The Customer is Always Right... Right?
We’ve all heard the phrase, “the customer is always right”. It was popularized by retailers at the turn of the 20th century and reflected an attitude change from the previously standard approach of “Let the buyer beware,” shifting the onus of ensuring satisfaction from the buyer to the seller. Most modern businesses with any customer-facing applications carry on the tradition started by those retailers more than a century ago and aim to provide service that makes the customer feel valued, creating loyalty and bringing new business via recommendations.
Of course, it’s an open secret in the business world that – gasp! – the customer is not always right. The point isn’t really who is right and who is wrong, however, but how the situation is handled. The below “dos and don’ts” can help you deal with a customer who is unhappy (but maybe not entirely blameless) in a way that will preserve your relationship and leave the customer feeling good about your business.
• Listen, sympathize and be polite. Even if you know the concern is not valid as soon as the customer starts start talking, let him voice his complaint without interruption. When your customer is done talking, use a respectful, non-confrontational tone when responding. You don’t need to agree with every single thing he says as long as you assure him you understand his perspective.
• Apologize, even if it’s not your fault. This can be a tough one, but sometimes you just have to bite the bullet and say, “I’m sorry,” even if you know your business was not at fault. Sometimes hearing those words is all a customer really wants.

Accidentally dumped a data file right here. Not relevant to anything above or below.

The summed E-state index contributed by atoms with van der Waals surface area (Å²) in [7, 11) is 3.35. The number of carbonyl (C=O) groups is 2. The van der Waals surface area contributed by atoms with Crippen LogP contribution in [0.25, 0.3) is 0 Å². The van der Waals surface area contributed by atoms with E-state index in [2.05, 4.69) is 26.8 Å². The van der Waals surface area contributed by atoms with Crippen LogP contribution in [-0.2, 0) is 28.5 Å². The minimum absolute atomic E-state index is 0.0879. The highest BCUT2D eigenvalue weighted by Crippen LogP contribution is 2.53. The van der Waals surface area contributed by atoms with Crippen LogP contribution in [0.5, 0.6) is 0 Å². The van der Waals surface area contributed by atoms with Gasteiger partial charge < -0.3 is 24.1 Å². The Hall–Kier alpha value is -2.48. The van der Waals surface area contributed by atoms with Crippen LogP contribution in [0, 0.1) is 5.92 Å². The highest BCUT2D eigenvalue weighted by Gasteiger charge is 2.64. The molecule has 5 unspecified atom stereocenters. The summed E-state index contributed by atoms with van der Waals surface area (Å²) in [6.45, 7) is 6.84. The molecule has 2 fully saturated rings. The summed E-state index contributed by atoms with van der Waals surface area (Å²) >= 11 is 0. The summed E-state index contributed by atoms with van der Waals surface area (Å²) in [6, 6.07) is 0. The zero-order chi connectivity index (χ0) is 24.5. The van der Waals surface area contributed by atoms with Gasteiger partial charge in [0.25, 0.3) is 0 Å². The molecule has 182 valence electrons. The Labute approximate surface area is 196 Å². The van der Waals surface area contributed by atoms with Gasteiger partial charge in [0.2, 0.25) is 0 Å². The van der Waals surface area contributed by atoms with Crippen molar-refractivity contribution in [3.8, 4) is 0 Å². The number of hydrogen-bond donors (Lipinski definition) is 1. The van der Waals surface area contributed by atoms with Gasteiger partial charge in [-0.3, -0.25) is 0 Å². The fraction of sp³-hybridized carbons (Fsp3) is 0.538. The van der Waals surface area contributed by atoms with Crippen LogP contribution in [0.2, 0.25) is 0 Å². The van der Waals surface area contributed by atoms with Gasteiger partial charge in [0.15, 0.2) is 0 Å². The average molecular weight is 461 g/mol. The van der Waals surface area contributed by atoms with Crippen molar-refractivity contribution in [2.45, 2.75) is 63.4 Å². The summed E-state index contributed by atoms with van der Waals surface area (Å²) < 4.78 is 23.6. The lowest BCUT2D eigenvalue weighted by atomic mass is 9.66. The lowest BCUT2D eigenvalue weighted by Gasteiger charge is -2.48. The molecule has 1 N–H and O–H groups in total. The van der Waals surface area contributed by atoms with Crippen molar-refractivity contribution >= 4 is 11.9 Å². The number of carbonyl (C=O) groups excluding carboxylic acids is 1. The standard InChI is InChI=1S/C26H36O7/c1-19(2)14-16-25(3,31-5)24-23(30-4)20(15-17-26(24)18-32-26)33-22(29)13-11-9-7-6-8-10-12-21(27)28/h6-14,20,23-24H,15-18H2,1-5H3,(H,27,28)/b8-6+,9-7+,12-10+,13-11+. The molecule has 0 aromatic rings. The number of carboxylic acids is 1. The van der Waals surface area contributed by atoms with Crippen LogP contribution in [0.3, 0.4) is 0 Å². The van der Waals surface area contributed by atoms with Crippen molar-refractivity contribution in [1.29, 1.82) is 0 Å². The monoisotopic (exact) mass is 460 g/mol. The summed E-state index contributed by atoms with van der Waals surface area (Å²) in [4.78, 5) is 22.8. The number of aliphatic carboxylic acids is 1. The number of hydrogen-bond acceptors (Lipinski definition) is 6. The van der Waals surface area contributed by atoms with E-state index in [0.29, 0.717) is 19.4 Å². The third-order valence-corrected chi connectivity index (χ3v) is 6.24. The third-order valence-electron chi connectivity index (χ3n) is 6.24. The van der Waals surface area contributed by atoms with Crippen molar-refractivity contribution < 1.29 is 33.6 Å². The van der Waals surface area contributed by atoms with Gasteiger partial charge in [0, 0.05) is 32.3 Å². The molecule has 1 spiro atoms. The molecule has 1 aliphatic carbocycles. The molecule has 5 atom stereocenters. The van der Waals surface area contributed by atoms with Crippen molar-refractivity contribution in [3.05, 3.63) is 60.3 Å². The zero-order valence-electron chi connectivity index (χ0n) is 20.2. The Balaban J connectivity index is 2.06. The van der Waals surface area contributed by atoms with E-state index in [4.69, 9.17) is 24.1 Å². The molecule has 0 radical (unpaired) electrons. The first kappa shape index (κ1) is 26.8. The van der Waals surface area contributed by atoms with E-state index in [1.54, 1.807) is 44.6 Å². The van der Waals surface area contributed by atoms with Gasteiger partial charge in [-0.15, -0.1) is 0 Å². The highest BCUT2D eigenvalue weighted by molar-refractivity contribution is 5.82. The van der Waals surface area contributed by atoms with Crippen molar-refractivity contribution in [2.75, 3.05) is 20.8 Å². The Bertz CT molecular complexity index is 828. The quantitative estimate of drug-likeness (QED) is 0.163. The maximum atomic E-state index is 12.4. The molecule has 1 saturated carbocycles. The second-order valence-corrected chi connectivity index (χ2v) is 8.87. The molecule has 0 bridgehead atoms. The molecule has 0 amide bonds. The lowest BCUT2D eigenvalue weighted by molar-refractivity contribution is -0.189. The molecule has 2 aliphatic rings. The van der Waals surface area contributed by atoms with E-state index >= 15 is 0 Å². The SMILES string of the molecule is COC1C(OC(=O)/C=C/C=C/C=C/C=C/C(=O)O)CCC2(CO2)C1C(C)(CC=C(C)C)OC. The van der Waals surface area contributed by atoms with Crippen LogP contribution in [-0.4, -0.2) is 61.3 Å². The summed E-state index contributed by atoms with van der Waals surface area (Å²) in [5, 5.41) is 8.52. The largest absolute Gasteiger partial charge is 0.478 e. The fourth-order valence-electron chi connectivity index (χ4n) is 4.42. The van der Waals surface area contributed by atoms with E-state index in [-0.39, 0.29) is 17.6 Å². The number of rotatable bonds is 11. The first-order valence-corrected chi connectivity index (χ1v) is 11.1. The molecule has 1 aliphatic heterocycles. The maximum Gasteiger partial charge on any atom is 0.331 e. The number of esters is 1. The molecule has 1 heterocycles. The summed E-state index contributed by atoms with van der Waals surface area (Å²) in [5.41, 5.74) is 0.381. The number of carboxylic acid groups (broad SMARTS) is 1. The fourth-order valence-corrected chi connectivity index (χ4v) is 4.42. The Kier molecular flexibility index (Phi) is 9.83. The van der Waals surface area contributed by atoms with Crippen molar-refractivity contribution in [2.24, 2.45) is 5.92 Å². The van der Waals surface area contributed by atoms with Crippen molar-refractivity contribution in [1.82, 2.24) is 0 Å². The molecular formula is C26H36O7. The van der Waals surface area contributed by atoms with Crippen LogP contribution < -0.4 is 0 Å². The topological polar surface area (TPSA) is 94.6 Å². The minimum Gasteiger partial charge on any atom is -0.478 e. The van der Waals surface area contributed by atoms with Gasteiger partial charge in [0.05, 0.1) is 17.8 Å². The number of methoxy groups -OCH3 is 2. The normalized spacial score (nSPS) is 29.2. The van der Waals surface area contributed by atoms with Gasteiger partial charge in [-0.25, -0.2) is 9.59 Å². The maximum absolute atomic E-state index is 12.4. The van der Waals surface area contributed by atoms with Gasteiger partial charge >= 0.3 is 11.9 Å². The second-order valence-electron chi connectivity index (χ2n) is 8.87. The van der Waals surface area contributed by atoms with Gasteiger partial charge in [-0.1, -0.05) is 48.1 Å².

• Find a solution. Even if the customer is wrong, you should find some way to resolve her complaint, whether that’s replacing a product or returning for a follow-up service. It may cost time and money, but a dissatisfied customer may cost more in the long run if she tells all her friends about her poor experience and lack of resolution.
• Have the last word. You may have resolved the situation, but the interaction isn’t over. A follow-up phone call or email to ask if your customer is happy with the resolution is the right way to “have the last word” and will show you care about customer satisfaction.
• Lose your temper. We live in a world ruled by review sites like Yelp and Angie’s List, and these have far greater reach than traditional word-of-mouth in the pre-Internet days. Even if you are tempted to tell a customer off, take a deep breath and contain your emotions. Becoming irate at a customer is not a good business practice, and is almost guaranteed to spur him to type out a one-star review about how poorly he was treated.
• Get into the nitty-gritty of proving them wrong. Even if your customer is 100 percent no-doubt-about-it just plain wrong, you don’t need to prove it to her. Sometimes it’s better to just ask, “What can we do to make it right?” and turn the focus away from a problem that isn’t really your fault to finding a resolution.
• Promise something you can’t deliver. While you should definitely try to reach a conclusion the customer is pleased with, you shouldn’t offer something that is out of the realm of possibility for your business or staff – this is where compromise comes in. If the customer is asking for something that is truly not related to your business and you can’t fulfill his request, it’s OK to gently say that, and offer to refer him to another service provider or associate who can.
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